Photo Credits: CAITLYN SAMPLEY / AGGIE
Senate meeting sees several quarterly reports, introduction of three new bills
On Feb. 21, the ASUCD Senate met in the Mee Room of the Memorial Union for its weekly meeting, with President Michael Gofman absent for its entirety. Senators Maya Barak and Noah Pearl were also absent and Senator Brandon Clemons was tardy.
The meeting began with a presentation from Creative Media, an on-campus student design firm operated through ASUCD. The team presented its plan for rebranding The Pantry, an ASUCD unit that provides up to three free meals a day for students. Creative Media discussed how, through updated advertisements and a newly designed space, they plan on alerting the student body about The Pantry.
In conjunction with Creative Media, Shubha Chakravarty, the executive producer at Aggie Studios, showed a video that their team made to advertise the Unitrans Fee Referendum, stating that reactions were overwhelmingly positive. The referendum ended up passing the next day.
Creative Media also announced that their ASUCD rebrand is fully underway. The image change encompasses both ASUCD and all its units as well, with the goal of creating a more cohesive brand identity.
After several questions were posed and praise was given, the meeting moved on to the Picnic Day Committee’s quarterly report. Elise Pohlhammer, the chair of Picnic Day, presented about the team’s winter retreat, the kickoff to the public and the status of fundraising for the event.
The Picnic Day Committee has raised $16,600 thus far, bringing them close to their goal of $25,000. They hope to reach this number by the first week of March.
The meeting pushed on to the Experimental College’s quarterly report. Stacy Wong, the unit director, announced that the college would be adding a brand new class to their spring 2019 schedule, titled “Introduction to Electronic Music Production.” A Kung-Fu class will also be available.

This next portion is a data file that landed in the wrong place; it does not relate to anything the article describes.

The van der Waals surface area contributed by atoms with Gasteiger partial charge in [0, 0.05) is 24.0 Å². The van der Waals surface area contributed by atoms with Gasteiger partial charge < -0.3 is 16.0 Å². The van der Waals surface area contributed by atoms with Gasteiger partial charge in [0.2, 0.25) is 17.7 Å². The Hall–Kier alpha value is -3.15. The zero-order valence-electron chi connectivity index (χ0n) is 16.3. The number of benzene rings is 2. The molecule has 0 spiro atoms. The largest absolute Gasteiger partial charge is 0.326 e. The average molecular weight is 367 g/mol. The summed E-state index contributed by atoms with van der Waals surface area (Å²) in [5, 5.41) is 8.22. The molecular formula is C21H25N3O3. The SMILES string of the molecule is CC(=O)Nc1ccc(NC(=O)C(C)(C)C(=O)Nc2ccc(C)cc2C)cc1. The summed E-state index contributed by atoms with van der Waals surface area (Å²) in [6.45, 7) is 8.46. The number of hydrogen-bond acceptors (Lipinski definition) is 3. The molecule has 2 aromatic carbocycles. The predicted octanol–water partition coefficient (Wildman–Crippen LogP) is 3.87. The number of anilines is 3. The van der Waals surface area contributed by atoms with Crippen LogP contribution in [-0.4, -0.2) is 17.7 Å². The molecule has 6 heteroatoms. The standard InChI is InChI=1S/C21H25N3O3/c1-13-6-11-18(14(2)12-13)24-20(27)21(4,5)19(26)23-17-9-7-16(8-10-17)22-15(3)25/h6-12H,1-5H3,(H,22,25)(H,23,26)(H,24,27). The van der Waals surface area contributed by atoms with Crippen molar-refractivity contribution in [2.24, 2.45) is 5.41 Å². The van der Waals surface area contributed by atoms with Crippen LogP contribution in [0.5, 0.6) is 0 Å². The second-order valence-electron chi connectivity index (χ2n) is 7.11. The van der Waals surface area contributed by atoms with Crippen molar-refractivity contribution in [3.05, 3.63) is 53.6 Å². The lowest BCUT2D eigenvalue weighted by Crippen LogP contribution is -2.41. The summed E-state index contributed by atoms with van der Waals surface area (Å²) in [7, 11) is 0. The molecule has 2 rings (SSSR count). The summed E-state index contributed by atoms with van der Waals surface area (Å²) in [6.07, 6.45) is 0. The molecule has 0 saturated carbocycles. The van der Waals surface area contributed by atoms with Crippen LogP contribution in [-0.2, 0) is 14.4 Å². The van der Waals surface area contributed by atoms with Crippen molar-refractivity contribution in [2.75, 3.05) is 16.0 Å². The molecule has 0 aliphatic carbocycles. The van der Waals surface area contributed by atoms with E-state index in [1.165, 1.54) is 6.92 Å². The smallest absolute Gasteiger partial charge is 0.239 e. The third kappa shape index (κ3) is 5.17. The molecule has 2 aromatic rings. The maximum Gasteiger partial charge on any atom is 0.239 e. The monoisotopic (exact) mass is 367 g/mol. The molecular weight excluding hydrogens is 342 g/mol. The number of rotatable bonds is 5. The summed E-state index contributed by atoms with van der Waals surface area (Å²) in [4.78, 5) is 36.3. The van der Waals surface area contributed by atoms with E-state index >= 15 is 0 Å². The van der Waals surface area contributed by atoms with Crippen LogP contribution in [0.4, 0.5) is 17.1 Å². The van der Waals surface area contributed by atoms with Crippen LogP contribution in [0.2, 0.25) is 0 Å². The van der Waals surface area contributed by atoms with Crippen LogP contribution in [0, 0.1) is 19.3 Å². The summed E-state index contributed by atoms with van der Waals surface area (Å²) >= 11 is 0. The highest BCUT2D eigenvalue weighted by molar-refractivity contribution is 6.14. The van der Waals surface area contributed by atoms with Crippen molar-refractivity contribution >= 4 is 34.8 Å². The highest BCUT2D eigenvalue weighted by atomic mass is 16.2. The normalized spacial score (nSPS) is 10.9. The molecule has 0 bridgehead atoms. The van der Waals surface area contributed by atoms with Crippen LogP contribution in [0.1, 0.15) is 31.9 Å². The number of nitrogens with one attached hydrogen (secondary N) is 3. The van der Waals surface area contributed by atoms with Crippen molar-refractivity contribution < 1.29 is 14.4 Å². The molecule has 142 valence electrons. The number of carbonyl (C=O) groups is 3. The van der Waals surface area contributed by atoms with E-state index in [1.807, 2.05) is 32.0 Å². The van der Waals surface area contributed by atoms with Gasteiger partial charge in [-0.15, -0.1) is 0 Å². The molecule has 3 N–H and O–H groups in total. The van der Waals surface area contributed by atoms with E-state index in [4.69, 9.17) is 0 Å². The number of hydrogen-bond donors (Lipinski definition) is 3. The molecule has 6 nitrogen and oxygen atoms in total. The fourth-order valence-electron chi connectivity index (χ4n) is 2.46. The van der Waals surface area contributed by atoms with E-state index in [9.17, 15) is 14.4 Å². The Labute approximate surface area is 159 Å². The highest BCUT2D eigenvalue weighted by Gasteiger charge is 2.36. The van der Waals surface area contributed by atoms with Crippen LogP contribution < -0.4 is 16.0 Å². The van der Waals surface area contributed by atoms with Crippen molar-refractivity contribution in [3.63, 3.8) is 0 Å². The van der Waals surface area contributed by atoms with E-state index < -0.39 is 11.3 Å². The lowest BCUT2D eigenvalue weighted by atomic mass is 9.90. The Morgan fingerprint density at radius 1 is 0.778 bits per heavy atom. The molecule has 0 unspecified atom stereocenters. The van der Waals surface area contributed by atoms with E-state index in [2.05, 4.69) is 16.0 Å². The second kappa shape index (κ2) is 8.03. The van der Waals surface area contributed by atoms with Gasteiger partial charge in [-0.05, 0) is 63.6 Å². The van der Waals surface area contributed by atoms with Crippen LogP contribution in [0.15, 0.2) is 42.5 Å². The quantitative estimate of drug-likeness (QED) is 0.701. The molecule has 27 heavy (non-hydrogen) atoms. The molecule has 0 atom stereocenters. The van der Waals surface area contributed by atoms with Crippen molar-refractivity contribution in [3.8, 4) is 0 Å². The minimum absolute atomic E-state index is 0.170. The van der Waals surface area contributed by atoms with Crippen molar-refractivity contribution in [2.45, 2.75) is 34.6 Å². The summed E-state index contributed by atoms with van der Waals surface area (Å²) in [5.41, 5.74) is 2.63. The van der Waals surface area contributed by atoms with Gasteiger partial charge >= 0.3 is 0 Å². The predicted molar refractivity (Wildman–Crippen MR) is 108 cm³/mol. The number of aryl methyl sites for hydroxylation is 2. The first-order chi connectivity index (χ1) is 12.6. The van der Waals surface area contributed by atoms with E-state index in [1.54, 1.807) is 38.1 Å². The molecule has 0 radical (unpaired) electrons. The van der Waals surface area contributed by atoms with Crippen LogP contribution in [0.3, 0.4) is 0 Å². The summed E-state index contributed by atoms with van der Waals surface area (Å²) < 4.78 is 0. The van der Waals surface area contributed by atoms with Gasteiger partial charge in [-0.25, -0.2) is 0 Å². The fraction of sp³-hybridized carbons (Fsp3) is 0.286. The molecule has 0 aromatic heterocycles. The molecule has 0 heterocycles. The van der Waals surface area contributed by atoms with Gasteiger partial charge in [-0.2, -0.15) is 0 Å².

The college also plans on advertising their programs in the dorms and potentially even at freshman orientations to grow the college even further.
Following the Experimental College’s report, the Aggie Reuse Store also presented the Senate with its quarterly update. The store is collaborating with the Internship and Career Center to host an interview workshop for all of their interns as a way of thanking them for their help this past quarter.
In addition to the workshop, the store managers are trying to figure out an alternative payment method for their customers. Currently, they only accept cash and are looking into creating a Venmo account.
The Senate then moved on to the Environmental Policy and Planning Commission’s (EPPC) quarterly report. Commission Chair Alice Beittel began by addressing an upcoming goal: expanding what the term ‘environment’ means to emphasize that the word bears deeper societal significance.
Beittel also announced that a composting consultant will be visiting the university soon to assess the entire campus and to see how much it would cost to bring more compost bins to the school. The commission also hopes to create a composting internship in addition to their other positions.
The report highlighted a UC-wide “cool campus” challenge that will begin in April. Individuals will sign up online and earn points for their respective campuses through logging their sustainable activities.
A break was held at 8:30 p.m.
The meeting resumed with public discussion. The External Affairs Commission Chair Nayzak Wali-Ali stepped up to introduce the new Police Accountability Commission representative: Jonathan.
One of Jonathan’s major projects includes working with the UC Davis Fire Department to implement ‘Stop the Bleed’ training, which would prepare individuals for worst-case scenarios. They also plan on looking into the placement of more blue light emergency phones on campus and teaching students how to deal with 911 emergency situations.
Overall, the creation of the Police Accountability Commission representative position is intended to improve relations between law enforcement and students.
The meeting continued with three new pieces of legislation. SB #59, an ASUCD Senate Bill to amend Section 1104 of the ASUCD Bylaws to remove redundancy and to act in accordance with Section 102 of the ASUCD Bylaws, SB #60, an ASUCD Senate Bill to amend Section 205(C)(b) of the ASUCD Bylaws and SB #61, an ASUCD Senate Bill to amend Chapter 7 of the ASUCD Bylaws, were all sent to IAC.
The meeting adjourned at 9:55 p.m., with a closed session held immediately afterward.
The closed session was held to discuss Clemons’ consistent absences from Senate meetings.
Written by: Claire Dodd — firstname.lastname@example.org